“And the final word is you’ve come to worship. Now leave to serve.”
This is how Reverend Dr. Silvester Beaman, the pastor of Bethel African Methodist Episcopal Church in Wilmington, blesses his congregation at the end of every Sunday service. On Wednesday, January 20, he will do the same for his country to mark the end of the inaugural ceremony of U.S. President-elect Joe Biden.
Beaman has been a friend to Biden for almost 30 years now, providing the former vice president and his family spiritual counseling. This month, Biden asked his long-time friend to provide the country with the benediction to wrap up his inauguration on the steps of the Capitol in Washington, D.C.
“I began to feel the significance of standing in that very same spot, a building erected by slaves, desecrated by this mob. And yet here we are. Our legacy as a nation when it comes to the peaceful transfer of power is still intact. And so I feel like I’m representing a whole lot,” Beaman told Action News.
Beaman, who said he is honored to be chosen to bless the end of the inaugural ceremony, met Biden in 1993 at the time he [Beaman] had become head of Bethel AME. The two met during an event Beaman held in the community and soon became good friends. Beaman would along the way travel with Biden during most of his past campaigns for president.
His relationship with Biden also extended to his late son, Beau Biden. “Beau and I became kindred spirits,” Beaman told NBC News. “We became good friends in the trenches dealing with social issues in Wilmington and the state.” Beau died of cancer in 2005. Biden had before this lost his first wife and daughter in a car accident. He also suffered some increased health risks that come with age. But these trials make him the “ideal” person to lead the country amid all the challenges, Beaman said.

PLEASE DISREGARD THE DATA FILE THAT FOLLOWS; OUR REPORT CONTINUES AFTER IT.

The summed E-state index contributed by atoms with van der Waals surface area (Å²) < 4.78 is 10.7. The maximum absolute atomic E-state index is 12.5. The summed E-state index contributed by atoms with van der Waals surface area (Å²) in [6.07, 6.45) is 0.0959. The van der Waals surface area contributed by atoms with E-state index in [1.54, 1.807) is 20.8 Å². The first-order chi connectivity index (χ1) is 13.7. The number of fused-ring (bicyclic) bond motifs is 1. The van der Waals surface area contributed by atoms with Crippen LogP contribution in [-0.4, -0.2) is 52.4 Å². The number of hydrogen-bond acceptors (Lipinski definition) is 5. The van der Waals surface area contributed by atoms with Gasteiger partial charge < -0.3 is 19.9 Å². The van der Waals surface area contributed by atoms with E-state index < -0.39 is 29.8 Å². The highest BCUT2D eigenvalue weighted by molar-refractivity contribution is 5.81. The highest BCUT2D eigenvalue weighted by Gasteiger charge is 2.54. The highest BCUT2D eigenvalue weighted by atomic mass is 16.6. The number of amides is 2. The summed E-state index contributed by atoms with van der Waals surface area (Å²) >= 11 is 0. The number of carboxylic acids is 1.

“He’s had some dark times in his life. And he’s someone who is naturally a person of faith. He prays and listens to God.”
“We need a president who is after the heart of God.
“In these terrible times, if anybody can bring healing and reconciliation to a divided country, if we give him room to work, Joe Biden can be that person.”
At the time of putting together this report, Beaman said he was preparing to do a prayer that will be “timely, not lengthy,” but will also “embrace the spirit of this moment.”
Many Wilmington natives have told NBC News it’s not surprising that Beaman was picked to do the benediction. “He has always been a pivotal part of the community and so has Joe Biden. The pastor’s Power Hour, where people would come to church during their lunch hour to pray every day, is one example of how he connects with the people,” resident David Coker said.
Biden, in his victory speech in November, showed gratitude to Black people, including those in Delaware for their support, especially during the campaign. He promised them that as president, he will do the same. And Beaman strongly believes that Biden will not go back on his words.